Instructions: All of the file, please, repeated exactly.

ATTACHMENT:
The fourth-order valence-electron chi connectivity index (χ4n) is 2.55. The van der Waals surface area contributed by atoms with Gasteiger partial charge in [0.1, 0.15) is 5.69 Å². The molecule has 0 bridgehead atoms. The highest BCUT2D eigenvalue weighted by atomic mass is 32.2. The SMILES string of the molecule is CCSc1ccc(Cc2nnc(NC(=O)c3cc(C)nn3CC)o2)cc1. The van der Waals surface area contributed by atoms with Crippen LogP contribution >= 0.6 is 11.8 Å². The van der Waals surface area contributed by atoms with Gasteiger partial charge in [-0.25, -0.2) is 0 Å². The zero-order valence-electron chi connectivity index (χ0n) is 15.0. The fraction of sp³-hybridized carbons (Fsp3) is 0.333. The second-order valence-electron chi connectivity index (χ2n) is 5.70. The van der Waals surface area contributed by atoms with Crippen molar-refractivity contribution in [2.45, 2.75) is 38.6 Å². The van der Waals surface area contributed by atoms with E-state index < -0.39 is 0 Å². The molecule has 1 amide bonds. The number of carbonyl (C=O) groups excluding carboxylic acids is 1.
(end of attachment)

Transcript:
The fourth-order valence-electron chi connectivity index (χ4n) is 2.55. The van der Waals surface area contributed by atoms with Gasteiger partial charge in [0.1, 0.15) is 5.69 Å². The molecule has 0 bridgehead atoms. The highest BCUT2D eigenvalue weighted by atomic mass is 32.2. The SMILES string of the molecule is CCSc1ccc(Cc2nnc(NC(=O)c3cc(C)nn3CC)o2)cc1. The van der Waals surface area contributed by atoms with Crippen LogP contribution >= 0.6 is 11.8 Å². The van der Waals surface area contributed by atoms with Gasteiger partial charge in [-0.25, -0.2) is 0 Å². The zero-order valence-electron chi connectivity index (χ0n) is 15.0. The fraction of sp³-hybridized carbons (Fsp3) is 0.333. The second-order valence-electron chi connectivity index (χ2n) is 5.70. The van der Waals surface area contributed by atoms with Crippen molar-refractivity contribution in [2.45, 2.75) is 38.6 Å². The van der Waals surface area contributed by atoms with E-state index < -0.39 is 0 Å². The molecule has 1 amide bonds. The number of carbonyl (C=O) groups excluding carboxylic acids is 1.